The Museum of Modern Art (MoMA) has dug deep into its extensive holdings of pieces by Joan Miró for a show that demonstrates how one major work can be a turning point in an artist’s career. For the Spanish artist, it was the aptly titled “The Birth of the World,” a large-scale painting Miró made in 1925.
In 1920, Miró experienced what he called the transformative “jolt” from his first trip to Paris, where he was introduced to avant-garde society and began absorbing the influences of other emerging painters and writers.
Critical to Miró’s artistic development over the next four years were his encounters with Surrealist poets and painters on subsequent trips to Paris, including the movement’s co-founder André Breton. Absorbing their fascination with dreams, fantasy and the unconscious, he began churning out a new body of work.
The exhibition at MOMA includes paintings, works on paper, collages, prints, illustrated books and ceramics.
Periodically the Museum of Modern Art orchestrates what I call a Miró Immersion, one of those experiences that can make you an art lover for life or, if that’s already the case, prompt you to renew your vows. It’s an exhibition, of course, and it’s devoted to the Spanish modernist Joan Miró (1893-1983). But thanks to MoMA’s extraordinary holdings in Miró’s work and its curatorial familiarity with them, these shows sometimes achieve a pervasive, extra-visual intensity.
This happens in “Joan Miró: Birth of the World,” especially in an astounding first gallery which is alive with Miró’s inventiveness, natural talent and playful malice. The show brings together 60 paintings, sculptures, drawings, prints and illustrated books made mostly from 1920 to the early 1950s, all but a handful from the museum’s collection. The focus is “The Birth of the World,” a prescient painting that might even qualify as a “lost masterpiece.” Painted by Miró in 1925, it was largely unknown, except to a handful of artists and other art-world denizens until 1968, when it was included in “Dada, Surrealism and Their Heritage,” MoMA’s comprehensive survey of the two movements that introduced anti-materialism and Freudian explorations of the unconscious into 20th-century art.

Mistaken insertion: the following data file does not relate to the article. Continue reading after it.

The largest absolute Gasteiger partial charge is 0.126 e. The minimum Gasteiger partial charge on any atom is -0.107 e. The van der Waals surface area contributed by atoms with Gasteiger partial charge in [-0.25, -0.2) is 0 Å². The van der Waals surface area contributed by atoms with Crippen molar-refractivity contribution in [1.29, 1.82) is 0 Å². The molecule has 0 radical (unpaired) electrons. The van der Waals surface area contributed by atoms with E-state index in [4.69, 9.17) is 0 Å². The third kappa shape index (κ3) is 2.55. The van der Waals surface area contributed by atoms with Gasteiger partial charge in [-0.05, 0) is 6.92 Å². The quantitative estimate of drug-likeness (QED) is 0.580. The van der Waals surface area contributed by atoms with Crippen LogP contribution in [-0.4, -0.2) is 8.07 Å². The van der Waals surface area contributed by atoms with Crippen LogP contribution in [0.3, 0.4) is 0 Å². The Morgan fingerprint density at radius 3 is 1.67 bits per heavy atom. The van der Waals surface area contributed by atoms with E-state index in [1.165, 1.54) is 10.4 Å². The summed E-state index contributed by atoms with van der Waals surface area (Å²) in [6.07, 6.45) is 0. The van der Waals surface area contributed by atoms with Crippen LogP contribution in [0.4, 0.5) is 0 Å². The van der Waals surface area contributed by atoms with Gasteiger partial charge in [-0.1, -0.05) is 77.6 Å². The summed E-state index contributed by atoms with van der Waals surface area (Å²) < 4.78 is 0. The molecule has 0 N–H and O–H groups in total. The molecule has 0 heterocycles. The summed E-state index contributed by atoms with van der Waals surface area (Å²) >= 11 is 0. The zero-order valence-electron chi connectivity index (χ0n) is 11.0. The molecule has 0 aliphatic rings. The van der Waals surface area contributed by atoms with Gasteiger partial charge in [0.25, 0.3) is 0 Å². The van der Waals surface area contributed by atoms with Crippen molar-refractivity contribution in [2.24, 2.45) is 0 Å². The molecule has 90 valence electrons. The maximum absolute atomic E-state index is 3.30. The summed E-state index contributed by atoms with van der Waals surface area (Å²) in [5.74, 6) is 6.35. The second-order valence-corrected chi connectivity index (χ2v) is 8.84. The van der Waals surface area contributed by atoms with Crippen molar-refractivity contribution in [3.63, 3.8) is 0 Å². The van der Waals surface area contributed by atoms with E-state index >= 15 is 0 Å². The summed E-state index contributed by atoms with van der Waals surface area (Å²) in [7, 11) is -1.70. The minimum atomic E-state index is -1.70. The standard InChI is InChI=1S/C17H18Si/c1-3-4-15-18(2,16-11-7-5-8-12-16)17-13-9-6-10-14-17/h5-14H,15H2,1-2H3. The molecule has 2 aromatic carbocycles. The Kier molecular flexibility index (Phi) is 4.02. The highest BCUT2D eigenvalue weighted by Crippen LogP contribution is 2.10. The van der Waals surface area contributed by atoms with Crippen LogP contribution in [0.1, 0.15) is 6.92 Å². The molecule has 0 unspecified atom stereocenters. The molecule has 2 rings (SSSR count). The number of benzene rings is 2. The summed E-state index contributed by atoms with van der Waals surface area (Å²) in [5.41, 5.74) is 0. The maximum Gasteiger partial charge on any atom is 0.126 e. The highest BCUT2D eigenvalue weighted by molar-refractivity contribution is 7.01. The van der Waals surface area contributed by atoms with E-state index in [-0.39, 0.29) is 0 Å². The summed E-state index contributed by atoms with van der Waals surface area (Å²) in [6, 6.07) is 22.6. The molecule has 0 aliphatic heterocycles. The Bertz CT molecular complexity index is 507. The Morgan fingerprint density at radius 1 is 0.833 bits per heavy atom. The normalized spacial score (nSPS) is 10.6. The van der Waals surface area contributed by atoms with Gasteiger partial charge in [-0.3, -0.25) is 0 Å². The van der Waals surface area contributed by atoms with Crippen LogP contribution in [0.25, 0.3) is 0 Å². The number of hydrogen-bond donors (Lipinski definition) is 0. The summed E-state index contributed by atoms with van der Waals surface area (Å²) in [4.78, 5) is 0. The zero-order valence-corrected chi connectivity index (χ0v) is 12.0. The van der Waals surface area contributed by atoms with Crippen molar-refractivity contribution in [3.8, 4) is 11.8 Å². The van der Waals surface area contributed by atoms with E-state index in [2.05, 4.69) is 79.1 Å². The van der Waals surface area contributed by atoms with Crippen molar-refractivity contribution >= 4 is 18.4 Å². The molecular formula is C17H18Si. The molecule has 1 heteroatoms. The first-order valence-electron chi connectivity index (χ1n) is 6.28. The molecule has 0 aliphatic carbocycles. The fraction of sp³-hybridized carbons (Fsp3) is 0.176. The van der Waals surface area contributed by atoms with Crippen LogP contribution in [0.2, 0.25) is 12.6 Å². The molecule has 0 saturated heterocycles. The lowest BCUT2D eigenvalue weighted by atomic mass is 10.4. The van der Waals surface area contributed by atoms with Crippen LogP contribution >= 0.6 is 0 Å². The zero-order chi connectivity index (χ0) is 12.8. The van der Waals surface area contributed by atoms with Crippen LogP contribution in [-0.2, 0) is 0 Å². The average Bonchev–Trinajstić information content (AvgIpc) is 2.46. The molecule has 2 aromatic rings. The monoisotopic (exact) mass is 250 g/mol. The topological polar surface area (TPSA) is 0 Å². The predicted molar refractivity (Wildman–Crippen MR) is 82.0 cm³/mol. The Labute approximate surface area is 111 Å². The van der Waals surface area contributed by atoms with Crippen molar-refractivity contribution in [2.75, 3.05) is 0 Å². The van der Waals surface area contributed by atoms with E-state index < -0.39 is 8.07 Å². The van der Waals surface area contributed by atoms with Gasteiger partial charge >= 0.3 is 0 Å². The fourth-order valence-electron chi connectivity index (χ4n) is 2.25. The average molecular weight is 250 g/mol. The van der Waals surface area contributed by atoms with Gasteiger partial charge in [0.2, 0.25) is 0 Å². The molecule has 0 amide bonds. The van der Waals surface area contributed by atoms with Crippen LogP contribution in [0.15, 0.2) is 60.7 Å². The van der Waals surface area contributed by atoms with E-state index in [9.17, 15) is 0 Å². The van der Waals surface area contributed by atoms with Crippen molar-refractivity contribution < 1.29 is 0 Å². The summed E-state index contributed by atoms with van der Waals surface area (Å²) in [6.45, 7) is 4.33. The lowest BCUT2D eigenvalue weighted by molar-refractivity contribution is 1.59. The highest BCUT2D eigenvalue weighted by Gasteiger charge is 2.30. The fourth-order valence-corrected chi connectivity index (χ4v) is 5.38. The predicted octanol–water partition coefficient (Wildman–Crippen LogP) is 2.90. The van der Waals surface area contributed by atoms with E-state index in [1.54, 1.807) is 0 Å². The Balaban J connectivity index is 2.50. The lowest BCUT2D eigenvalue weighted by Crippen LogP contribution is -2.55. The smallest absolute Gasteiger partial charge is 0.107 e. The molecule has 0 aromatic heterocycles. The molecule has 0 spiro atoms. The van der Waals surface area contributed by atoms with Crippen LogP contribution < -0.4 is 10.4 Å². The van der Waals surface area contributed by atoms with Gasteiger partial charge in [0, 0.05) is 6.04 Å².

The artist André Masson once likened this large (8-by-6½ feet) canvas in its radicalness to Picasso’s “Les Demoiselles d’Avignon” of 1907. It is still startling that the two are only 18 years apart. But while “Demoiselles” enabled Cubism, which spread through Europe and beyond in a matter of years, “The Birth of the World” went almost immediately underground; it was too far ahead of its time to have an immediate effect. Its thin veils, splatters and rivulets of gray, ocher and blue wash and horizon-free space would find little echo outside of Miró’s work until around 1950, with the pouring techniques of Jackson Pollock and Helen Frankenthaler…